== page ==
6 Housing Stocks Undervalued Right Now
Rising mortgage rates have sent housing-related stocks tumbling.
The sharp rise in bond market yields is spilling over to one of the most rate-sensitive corners of the equities market: housing stocks.
As rates jumped in recent weeks, housing stocks have taken a big hit. The SPDR S&P Homebuilders ETF has fallen 22.7% this year as climbing mortgage rates have raised concerns about demand for housing and related products.
Caught up in the selloff are homebuilders such as D.R. Horton (DHI), Lennar (LEN), and Toll Brothers (TOL), all down at least 25% this year. Home furnishing retailers and remodeling companies Wayfair (W), Sherwin-Williams (SHW), Fortune Brands (FBHS), and Masco (MAS) fell as well.
However, for investors looking for opportunities to put money to work, a number of housing-related stocks are considered undervalued by Morningstar analysts, including Horton, Lennar, and Toll. “I think that this is an opportunity for all the names that have sold off,” says Brian Bernard, Morningstar’s equity research director for industrials.
Housing demand rallied when the Federal Reserve cut rates during the coronavirus recession, prompting many people to try and take advantage of lower rates to purchase a home.
But this year interest rates have jumped. The yield on the 10-year U.S. Treasury has jumped to 2.47% from 1.51% at the end of 2021, and mortgage rates have followed. The average 30-year fixed rate mortgage rose to 4.42% on March 24 from 3.11% at the end of last year--the fastest rate of change since 2018, when the 30-year rose to 5% from 4% in less than a year.
With lower affordability and higher prices, markets are concerned about demand for homes softening.
Are Home Builder Stocks a Good Buy?
“There are a few factors feeding into it, but really the concern is affordability, and that’s a function of the fact that real home prices right adjusted for inflation are at all-time record highs,” Bernard says. “It's not surprising that we’re seeing a selloff [in stocks], we saw the same thing happen in 2018.’’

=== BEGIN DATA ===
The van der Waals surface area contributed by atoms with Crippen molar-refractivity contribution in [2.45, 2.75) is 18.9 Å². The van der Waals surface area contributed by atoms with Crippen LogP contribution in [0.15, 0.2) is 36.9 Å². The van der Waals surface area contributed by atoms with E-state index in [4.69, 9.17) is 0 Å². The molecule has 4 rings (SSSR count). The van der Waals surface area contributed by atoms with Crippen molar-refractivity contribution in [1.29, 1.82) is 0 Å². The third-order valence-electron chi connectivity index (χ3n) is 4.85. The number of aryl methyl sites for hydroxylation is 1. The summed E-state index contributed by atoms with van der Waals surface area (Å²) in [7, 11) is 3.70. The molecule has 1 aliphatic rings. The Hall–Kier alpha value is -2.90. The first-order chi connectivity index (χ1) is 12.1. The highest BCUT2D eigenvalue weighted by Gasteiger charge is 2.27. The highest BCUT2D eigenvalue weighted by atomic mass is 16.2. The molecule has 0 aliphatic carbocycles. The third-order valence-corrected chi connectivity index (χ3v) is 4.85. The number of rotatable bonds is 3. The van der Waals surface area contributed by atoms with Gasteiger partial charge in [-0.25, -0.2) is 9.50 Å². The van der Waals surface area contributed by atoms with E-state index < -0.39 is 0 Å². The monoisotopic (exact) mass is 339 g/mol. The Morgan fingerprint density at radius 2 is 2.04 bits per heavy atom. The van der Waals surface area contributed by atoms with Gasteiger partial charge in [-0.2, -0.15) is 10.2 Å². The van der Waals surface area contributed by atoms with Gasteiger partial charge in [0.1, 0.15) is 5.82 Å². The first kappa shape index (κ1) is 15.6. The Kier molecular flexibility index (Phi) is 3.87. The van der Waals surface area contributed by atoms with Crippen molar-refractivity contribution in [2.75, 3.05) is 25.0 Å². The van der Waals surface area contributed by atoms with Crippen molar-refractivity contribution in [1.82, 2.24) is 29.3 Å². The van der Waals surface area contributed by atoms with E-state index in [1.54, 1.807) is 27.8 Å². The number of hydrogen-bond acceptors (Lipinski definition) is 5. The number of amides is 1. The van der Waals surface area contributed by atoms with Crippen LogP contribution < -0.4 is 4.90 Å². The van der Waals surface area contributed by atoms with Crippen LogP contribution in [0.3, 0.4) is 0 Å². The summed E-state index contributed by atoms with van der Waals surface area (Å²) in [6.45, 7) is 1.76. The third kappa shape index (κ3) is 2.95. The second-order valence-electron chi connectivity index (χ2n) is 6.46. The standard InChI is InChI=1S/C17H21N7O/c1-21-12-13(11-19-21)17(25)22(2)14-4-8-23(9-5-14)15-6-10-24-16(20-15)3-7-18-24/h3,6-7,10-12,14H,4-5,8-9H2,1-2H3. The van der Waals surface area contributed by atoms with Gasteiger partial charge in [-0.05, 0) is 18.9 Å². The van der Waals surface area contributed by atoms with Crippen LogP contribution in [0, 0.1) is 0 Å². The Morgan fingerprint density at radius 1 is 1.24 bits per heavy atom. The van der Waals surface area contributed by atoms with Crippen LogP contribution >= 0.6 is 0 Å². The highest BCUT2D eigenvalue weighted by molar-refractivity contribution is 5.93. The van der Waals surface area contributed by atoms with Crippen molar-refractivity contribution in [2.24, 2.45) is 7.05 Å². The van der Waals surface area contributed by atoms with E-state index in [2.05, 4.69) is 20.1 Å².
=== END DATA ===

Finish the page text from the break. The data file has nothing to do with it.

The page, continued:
“All that optimism we had in the past about the housing market being undersupplied and millennials buying homes--the market has forgotten about that and is focusing on those concerns,” Bernard says.
The near-term housing outlook may not be as bad as investors fear. The U.S. is still facing a supply shortfall of about 3.5 million units, according to Bernard. Housing starts rose 16% to 1.6 million in 2021. He sees that as roughly the average amount of new homes to be constructed on an annual basis through the rest of this decade.
Homebuilder stocks showed record profit margins in 2021 as a result of strong demand. While Bernard sees recent margins as abnormal and expects them to normalize, the lack of supply should be a tailwind for homebuilders’ margins even if demand slows.
“It will take time for housing supply to catch up with demand, so gross profit margins could remain elevated relative to historical averages for a couple of years,” Bernard says. Homebuilders D.R. Horton, Lennar, and Toll Brothers currently trade as undervalued 4-star rated stocks.
Housing Related Stocks
Home furnishing and remodeling companies like Wayfair, Sherwin-Williams, and Fortune Brands were pulled lower on the fallout as investors bet on a drop in demand for their products. Even with the market's concerns shares in some companies were treated unfairly, Bernard says.
Masco offers plumbing supplies and paint through its Behr brand. About 90% of the company’s products are used for repair and remodeling projects, a market that historically has been ``much more stable’’ than residential housing construction, Bernard says. As a result, even during a recession, demand for Masco’s products may remain resilient.
“Even if you are pessimistic about the future path of housing it's kind of unfair to have some of these players getting hit just as hard when their future prospects are likely much better even if demand does soften for homebuilder,” Bernard says.
Jakir Hossain has a position in the following securities mentioned above: MAS. Find out about Morningstar’s editorial policies.